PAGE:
The future of childhood cancer research beckons.
25 July, 2012
In an announcement today, two Children's Cancer Institute Australia (CCIA) researchers were awarded prestigious Australian Research Council (ARC) Future Fellowships to fund their groundbreaking childhood cancer research over the next four years, representing a combined $1.4 million worth of funding.
Dr Tao Liu, Group Leader of the Histone Modification Group, will receive nearly $700,000 for his research into neuroblastoma, the most common solid tumour found in children under the age of five. His project aims to investigate the role that a protein, called SIRT2, plays in increasing the action of an oncoprotein called N-Myc.
“Through previous research, the presence of N-Myc has been proven to play a significant role in the development, progression and drug resistance of neuroblastoma tumours,” says Dr Liu. “N-Myc is evident in 20-25% of neuroblastoma cases and the majority of children with this oncoprotein will die.”
Dr Liu will also look at drugs that can potentially stop the action of the SIRT2 protein, which would consequently degrade the N-Myc oncoprotein, and lead to effective treatment of these high-risk cases of neuroblastoma.
Dr Jenny Wang, Project Leader of CCIA's Cancer and Stem Cell Biology Group and a recipient of the Balnaves Foundation's Young Researcher's Fund grant last year, has been awarded over $700,000 for her research which focuses on the role that leukemic stem cells play in AML patients who relapse.
“While survival rates for AML have steadily improved over the past decades, about 40% of children in remission will relapse and these children are very likely to die,” says Dr Wang. “Evidence points towards leukemic stem cells acting as the drivers of AML relapse, and elimination of these cells is believed to be key for achieving complete remission.”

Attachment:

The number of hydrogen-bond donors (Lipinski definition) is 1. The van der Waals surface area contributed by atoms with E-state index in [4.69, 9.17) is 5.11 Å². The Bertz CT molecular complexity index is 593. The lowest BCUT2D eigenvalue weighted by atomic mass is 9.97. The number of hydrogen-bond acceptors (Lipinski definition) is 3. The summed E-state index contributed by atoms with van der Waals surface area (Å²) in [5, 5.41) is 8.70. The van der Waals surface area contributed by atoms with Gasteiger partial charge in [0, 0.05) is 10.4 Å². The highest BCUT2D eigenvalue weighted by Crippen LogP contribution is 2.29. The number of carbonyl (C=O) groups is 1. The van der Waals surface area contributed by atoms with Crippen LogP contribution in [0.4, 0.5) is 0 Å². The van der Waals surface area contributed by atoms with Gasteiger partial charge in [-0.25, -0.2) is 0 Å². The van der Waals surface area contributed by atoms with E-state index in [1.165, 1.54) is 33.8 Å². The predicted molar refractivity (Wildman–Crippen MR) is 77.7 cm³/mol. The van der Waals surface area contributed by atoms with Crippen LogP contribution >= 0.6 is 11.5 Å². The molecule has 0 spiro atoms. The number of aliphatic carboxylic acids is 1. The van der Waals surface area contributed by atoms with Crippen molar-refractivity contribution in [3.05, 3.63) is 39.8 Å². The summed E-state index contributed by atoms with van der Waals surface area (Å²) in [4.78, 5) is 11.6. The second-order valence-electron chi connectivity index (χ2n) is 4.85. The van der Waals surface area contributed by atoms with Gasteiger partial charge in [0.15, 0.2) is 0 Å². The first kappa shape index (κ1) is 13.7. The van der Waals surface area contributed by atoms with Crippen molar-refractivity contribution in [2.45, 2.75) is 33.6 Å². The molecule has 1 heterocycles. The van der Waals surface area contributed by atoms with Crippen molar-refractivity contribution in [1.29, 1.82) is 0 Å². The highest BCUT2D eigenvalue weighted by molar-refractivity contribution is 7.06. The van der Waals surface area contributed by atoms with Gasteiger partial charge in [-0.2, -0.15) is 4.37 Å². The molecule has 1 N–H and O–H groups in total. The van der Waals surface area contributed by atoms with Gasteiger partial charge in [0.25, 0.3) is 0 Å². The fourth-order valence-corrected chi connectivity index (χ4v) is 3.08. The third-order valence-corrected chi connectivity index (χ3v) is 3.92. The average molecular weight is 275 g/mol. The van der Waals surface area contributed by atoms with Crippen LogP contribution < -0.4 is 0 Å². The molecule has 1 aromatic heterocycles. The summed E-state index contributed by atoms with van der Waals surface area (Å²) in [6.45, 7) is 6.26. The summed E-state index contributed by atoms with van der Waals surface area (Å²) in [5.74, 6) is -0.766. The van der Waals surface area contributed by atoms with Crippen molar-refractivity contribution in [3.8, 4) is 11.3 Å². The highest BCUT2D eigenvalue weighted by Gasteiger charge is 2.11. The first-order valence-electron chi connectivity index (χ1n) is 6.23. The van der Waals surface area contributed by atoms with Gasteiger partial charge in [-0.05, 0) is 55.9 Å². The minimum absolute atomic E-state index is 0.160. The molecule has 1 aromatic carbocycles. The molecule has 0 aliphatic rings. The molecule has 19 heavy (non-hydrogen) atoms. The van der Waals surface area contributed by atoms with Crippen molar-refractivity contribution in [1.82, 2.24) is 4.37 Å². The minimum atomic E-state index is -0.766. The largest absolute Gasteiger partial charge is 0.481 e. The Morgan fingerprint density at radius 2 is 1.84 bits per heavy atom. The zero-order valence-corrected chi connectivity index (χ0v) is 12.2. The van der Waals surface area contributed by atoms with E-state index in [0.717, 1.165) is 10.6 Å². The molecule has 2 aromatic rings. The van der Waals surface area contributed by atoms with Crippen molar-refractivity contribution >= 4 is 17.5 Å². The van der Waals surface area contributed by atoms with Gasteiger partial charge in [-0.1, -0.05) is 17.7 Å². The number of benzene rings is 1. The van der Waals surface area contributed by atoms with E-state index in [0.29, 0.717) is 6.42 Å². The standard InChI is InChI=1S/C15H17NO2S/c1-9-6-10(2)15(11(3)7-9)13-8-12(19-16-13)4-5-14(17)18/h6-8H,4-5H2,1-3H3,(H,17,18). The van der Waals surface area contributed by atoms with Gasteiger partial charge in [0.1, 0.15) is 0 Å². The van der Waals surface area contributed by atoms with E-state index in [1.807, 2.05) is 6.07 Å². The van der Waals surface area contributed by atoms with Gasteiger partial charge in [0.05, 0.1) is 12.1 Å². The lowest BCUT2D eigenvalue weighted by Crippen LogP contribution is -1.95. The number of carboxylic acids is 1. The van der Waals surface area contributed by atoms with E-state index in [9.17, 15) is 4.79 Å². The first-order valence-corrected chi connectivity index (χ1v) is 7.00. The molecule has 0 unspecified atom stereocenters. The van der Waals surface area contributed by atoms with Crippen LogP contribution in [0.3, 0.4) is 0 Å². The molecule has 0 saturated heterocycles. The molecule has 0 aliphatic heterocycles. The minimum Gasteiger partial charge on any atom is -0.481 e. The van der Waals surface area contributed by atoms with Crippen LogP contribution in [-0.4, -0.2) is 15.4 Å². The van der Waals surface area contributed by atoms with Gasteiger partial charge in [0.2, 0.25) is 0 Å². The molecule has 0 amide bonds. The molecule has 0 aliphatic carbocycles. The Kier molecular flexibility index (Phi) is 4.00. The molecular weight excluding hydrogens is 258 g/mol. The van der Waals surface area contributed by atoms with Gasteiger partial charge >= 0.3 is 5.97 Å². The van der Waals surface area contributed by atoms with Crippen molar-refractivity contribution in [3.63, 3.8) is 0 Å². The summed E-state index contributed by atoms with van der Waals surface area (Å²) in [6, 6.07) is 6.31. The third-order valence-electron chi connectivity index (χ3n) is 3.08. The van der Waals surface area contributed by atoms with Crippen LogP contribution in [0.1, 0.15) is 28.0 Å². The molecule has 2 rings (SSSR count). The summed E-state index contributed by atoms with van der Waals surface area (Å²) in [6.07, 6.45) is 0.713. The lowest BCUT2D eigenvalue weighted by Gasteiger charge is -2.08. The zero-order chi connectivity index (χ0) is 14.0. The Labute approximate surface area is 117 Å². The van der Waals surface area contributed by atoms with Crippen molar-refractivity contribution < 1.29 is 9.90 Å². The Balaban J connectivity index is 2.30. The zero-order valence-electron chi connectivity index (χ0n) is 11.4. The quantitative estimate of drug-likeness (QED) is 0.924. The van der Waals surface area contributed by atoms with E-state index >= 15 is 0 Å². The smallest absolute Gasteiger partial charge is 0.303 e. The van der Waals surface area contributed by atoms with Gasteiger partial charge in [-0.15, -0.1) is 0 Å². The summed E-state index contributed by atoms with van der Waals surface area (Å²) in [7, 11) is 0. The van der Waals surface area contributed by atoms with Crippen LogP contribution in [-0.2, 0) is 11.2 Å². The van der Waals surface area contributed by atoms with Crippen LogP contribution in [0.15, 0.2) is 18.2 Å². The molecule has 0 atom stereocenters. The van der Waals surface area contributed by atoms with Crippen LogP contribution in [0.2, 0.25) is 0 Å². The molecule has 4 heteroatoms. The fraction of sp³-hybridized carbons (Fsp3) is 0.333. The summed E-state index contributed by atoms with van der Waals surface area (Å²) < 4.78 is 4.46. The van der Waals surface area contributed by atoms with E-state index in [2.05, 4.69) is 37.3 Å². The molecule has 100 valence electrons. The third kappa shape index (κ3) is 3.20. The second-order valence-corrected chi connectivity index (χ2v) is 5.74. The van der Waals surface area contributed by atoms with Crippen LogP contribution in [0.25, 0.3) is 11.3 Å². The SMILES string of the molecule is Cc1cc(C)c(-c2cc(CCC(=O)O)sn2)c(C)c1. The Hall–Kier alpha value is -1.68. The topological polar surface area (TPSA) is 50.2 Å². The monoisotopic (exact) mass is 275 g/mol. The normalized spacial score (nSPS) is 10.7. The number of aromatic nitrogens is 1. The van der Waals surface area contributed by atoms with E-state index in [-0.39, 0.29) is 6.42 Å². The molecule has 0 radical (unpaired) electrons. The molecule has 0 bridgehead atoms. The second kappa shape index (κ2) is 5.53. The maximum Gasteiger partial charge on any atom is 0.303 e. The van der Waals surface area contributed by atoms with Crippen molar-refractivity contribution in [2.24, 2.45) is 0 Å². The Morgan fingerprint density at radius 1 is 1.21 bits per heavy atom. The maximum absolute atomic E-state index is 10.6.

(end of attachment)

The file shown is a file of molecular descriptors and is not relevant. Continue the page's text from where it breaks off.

Dr Wang's research project aims to unravel the underlying biology of leukemic stem cells and identify new ways to treat AML more effectively and eliminate these cells, which has the potential to significantly reduce the rate of relapse and improve the overall survival rates for children suffering from AML.
“These Fellowships are highly competitive and this is the first time that the Institute has been successful in our submissions,” says Professor Murray Norris, Deputy Director of CCIA. “To receive two in one year is a great achievement for CCIA, and a reflection of the high-calibre of work undertaken by Doctors Liu and Wang.”
A total of 209 mid-career fellowships were announced today by the Federal Minister for Tertiary Education, Skills, Science and Research, Senator Chris Evans, who said the scheme is designed to increase the opportunities for highly qualified mid-career researchers to work in Australia, rather than overseas.